A concrete post/form in the ground with some sort of above ground post or embedded post in the concrete is the way to go. Depending on what you want from your fence, ie: privacy, security, looks, etc. will effect what kind of materials to use for the actual visible fence. There are many choices of composite materials and vinyl products out there that are ...


5

I literally buy pressure-treated wood sight-unseen. I live near a chain of lumber yards that offers convenient delivery at a reasonable price. They offer pressure-treated fence posts with a consistent quality level, which is appropriate for my uses of the lumber. I can call them up, ask for a number of fence posts cut to a particular length, and arrange ...


4

It really depends on your surroundings and climatic conditions.I think the pressure treated timber posts concreted into the ground are good to go.You just have to follow these simple steps while installation: Remember the 1/3 rule while installing the post: that is 1/3 of the post length should be buried. STEP 1 Dig the hole widening out at the bottom. A ...


4

You may not use electro-galvanized bolts for ledger or joist-beam attachments. See IRC 502.2.2.1. Hot dipped or stainless steel only. Electro-plated is also not appropriate for contact with treated lumber. It may be that the bolts you listed are hot-dipped, but usually those magic words are listed, due to the code requirements.


4

Interior? Exterior? I'll assume exterior, since you're even considering pressure-treated wood. Cedar generally stands up to weathering considerably better than untreated pine does - hence the cedar siding & roofing all across the USA, but treated pine weathers reasonably well, too. It does like to split a little. Either will require careful priming with ...


4

Leave it exposed to the elements. You're not doing it any favors by sealing it with plastic. In fact, you'll run the risk of staining it by trapping moisture and/or fostering mildew and other grossness. It's better to let it dry out gradually over the winter and have it seasoned and ready for sealing in the spring. It may fade or gray out slightly, but the ...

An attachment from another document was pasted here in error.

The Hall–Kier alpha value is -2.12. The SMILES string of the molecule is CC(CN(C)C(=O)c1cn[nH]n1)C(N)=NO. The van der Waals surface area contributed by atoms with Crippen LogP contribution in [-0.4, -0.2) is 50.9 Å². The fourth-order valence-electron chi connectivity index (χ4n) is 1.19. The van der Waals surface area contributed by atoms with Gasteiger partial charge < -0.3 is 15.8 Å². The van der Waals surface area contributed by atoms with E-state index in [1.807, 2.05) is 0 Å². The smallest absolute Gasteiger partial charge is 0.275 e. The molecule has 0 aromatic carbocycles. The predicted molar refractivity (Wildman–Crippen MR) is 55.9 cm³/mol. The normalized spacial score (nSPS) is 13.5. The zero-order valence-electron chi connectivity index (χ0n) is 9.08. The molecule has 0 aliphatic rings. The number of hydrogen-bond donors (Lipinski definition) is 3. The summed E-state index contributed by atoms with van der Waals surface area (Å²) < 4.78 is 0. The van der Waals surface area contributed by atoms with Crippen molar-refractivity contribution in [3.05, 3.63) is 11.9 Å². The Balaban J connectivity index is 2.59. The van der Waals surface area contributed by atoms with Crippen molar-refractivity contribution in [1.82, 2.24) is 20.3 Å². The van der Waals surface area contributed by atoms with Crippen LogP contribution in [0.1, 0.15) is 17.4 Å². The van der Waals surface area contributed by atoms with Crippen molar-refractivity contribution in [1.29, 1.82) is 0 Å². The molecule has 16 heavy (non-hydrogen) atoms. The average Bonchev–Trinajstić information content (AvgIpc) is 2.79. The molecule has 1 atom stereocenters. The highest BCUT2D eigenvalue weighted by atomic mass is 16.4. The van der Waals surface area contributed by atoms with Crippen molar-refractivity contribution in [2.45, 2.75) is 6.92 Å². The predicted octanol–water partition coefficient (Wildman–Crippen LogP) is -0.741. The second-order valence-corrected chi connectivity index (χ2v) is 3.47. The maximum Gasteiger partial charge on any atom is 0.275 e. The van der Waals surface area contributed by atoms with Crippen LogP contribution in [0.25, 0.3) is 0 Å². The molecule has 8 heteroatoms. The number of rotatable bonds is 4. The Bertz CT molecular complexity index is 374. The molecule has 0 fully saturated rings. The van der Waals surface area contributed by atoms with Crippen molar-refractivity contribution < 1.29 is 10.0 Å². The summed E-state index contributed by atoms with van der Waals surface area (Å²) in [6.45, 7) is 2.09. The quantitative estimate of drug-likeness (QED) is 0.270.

3

Stainless is the most reliable way to go, though hot-dipped galvanized is also an option. It wasn't an issue until CCA was phased out a few years back.


3

Wolmanized wood is a subsection of pressure treated wood. There are many different processes that fall in the preserved wood category and Wolmanized wood used a copper azole process. It is manufactured by Arch wood products.


3

The answer is simply No. PT wood will warp if you let it sit. It would have to be in an ultra controlled environment to dry and not warp horribly.


3

I usually nail them together. Construction adhesive won't be enough. You could use screws also. For spacing I usually start by making sure the crown is going the same direction and at one end put 2 in within a few inches top and bottom, then at 6" away from those put another nail on the top an inch from edge another 6" one an inch from the bottom another 6"...


3